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2013 Colorado Rockies Player Reviews: Logan Kensing

Manny Aybar. Bruce Billings. Jose Capellan. Tim Christman. Edgar Gonzalez. Lariel Gonzalez. Robin Jennings. Alan Johnson. Aquilino Lopez. David Moraga. This season, Logan Kensing became the 11th player to play just one game in a Colorado Rockies uniform, which is undoubtedly his greatest contribution to Rockies history. Unless, of course, we re-sign him this offseason.

Christian Petersen

This is an interesting point in our player review series. Logan Kensing, who pitched two-thirds of an inning this year for the Rockies, was the player with the least overall impact on the season. rWAR of 0, fWAR of 0, and a WPA of 0; Kensing's time with the Rockies had essentially zero impact on the Rockies season. Since we have been dividing our reviews by rWAR, Kensing represents the line in which the 2013 Rockies players move from projecting as below replacement level, to being above.

Kensing signed with the Rockies on a minor league deal during the offseason, and was one of several players given a chance to make the team out of Spring Training in a spare relief role. As is usually the case with NRIs, Kensing did not make the team, and ended the Spring in danger of being released. Kensing was eventually placed into Extended Spring Training to begin 2013, as the reliever readied himself to eventually join the AAA Colorado Springs Sky Sox.

The most recent time Kensing had seen the majors was 2009 as a member of the Washington Nationals, after Kensing had been traded from the Florida Marlins where he had been a regular bullpen fixture for several seasons. Kensing attended Spring Training with Washington in 2010, but did not make any team. He sat out the rest of the season, perhaps an injury, perhaps debating whether or not he would continue his career in pro baseball. Ultimately, Kensing chose to do what is commonplace among relief-types that don't fit clearly into a major league bullpen: hop around between franchises and hope for an opening.

A 2011 campaign with the Yankees and a 2012 with the Pirates yielded no chances for the reliever to return to Major League Baseball. Kensing pitched decently in those years, but it wouldn't be until his time with the Rockies that he would get that chance. After finally getting to join the Sky Sox when closer Josh Sullivan was injured in late April, Kensing took over the role and flourished. Kensing had also served as closer for the 2009 Nationals AAA team in Syracuse, and his 2013 with Colorado Springs had been his best season since.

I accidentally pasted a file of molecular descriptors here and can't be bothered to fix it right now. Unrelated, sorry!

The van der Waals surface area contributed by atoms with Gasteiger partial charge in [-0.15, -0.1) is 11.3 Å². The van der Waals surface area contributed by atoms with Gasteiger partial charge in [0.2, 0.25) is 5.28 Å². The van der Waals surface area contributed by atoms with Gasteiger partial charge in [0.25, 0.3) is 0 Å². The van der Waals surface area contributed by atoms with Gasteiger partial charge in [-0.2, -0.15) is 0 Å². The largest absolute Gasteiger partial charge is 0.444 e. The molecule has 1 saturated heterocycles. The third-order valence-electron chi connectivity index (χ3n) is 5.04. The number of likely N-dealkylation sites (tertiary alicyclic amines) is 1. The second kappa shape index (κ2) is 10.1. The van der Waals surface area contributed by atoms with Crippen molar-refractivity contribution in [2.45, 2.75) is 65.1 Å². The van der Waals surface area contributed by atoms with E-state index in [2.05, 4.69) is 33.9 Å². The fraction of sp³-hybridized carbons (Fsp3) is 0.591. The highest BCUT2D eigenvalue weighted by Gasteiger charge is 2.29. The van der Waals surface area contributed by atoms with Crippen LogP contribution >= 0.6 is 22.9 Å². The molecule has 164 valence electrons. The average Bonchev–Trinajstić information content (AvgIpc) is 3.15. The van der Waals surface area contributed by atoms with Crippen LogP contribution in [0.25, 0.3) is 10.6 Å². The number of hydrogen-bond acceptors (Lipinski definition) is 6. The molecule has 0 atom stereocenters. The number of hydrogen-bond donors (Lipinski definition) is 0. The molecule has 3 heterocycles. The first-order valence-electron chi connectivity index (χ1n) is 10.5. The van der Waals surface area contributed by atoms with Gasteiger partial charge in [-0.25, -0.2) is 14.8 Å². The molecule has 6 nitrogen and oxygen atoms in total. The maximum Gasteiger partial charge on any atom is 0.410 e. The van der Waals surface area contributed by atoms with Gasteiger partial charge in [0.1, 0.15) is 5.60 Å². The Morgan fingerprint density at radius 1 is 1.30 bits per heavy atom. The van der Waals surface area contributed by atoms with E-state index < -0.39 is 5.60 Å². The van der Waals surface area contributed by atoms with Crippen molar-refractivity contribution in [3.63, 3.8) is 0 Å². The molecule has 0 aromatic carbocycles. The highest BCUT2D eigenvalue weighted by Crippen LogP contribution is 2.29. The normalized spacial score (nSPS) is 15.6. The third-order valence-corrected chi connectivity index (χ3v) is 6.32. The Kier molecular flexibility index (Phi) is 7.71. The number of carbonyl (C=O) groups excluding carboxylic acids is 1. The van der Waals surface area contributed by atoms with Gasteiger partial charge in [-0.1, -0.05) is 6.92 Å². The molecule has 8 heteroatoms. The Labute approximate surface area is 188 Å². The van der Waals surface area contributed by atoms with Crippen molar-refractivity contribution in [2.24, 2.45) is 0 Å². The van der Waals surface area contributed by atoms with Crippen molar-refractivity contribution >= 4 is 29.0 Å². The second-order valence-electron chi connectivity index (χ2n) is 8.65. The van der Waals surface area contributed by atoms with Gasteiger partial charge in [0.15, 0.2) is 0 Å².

The Rockies purchased Kensing to the 40-man roster on June 16th, after a series of changes to their pitching staff had left the team in need of reinforcements. Rafael Betancourt had recently re-injured himself, and Chris Volstad was proving ineffective at eating innings beneath a labored starting staff that saw Juan Nicasio losing effectiveness and Jon Garland let go in favor of Jeff Francis' return from the DL (which would also go unfavorably, and lead to his demotion). Kensing replaced Volstad in the pen, but did not pitch in the game at home against the Phillies.

The team traveled to Toronto following the game. Kensing finally got the chance to appear in the eighth inning of final game of the Blue Jays series, in which the Rockies trailed 5-2. It was Kensing's first career appearance in Toronto. Josh Outman had struck out Colby Rasmus to begin the inning, and Kensing was brought in to face J.P. Arencibia. He walked his first batter on eight pitches, but Arencibia would be caught stealing in the middle of Kensing's battle with Maicer Izturis. Izturis fought, staying alive through a seven pitch at bat featuring just one ball allowed. Kensing finally won the battle with a swinging strikeout. The Rockies did not come back in the ninth, and lost the game.

This would be the end of Kensing's time with the Rockies. He made the trip with the team to his former home in Washington, but did not get into a game. He was designated for assignment mid-series, making room for the Rockies to temporarily ditch their eight-man bullpen and give Corey Dickerson a promotion to the majors. Kensing cleared waivers, and accepted assignment back to the Sky Sox, where he would remain for the rest of the season.

Kensing's AAA season saw some fairly career normal numbers. His K/9 was a tad higher than normal, and his BB/9 a tad lower. His biggest accomplishment may have been the diminished home run rate in the PCL environment, which was something Kensing typically had trouble with in his career.

2013 Grade: B (N/A)?

Kensing's grade with the Rockies is pretty much irrelevant, but I assign his grade a B with the organization as a whole. He didn't get a chance to help the MLB team much this year, but he presented a solid option if things had turned out differently. This was the best in a set of now three MiLB stints, and Kensing might be poised better than in quite some time to make a run at being a MLB piece.


Having been outrighted midseason, Kensing was already granted his chance to elect MiLB free agency, which he predictably did. Kensing's 2013 campaign probably doesn't have enough MLB content to bid for a major league contract anywhere, but he should have no trouble finding a non-roster spot in a MLB camp next Spring. Will it be with the Rockies? Probably not, but not impossible. The fact that Kensing accepted his assignment in June suggests Kensing liked it here, and wanted a chance to make it back up with us rather than somewhere else. That said, MiLB guys like this are professional system-hoppers. Players like him can be a Spring Training depth fit for basically any team in any condition, and it's conceivable that he could end up with any of the other 29 teams with just as much ease as he could return here.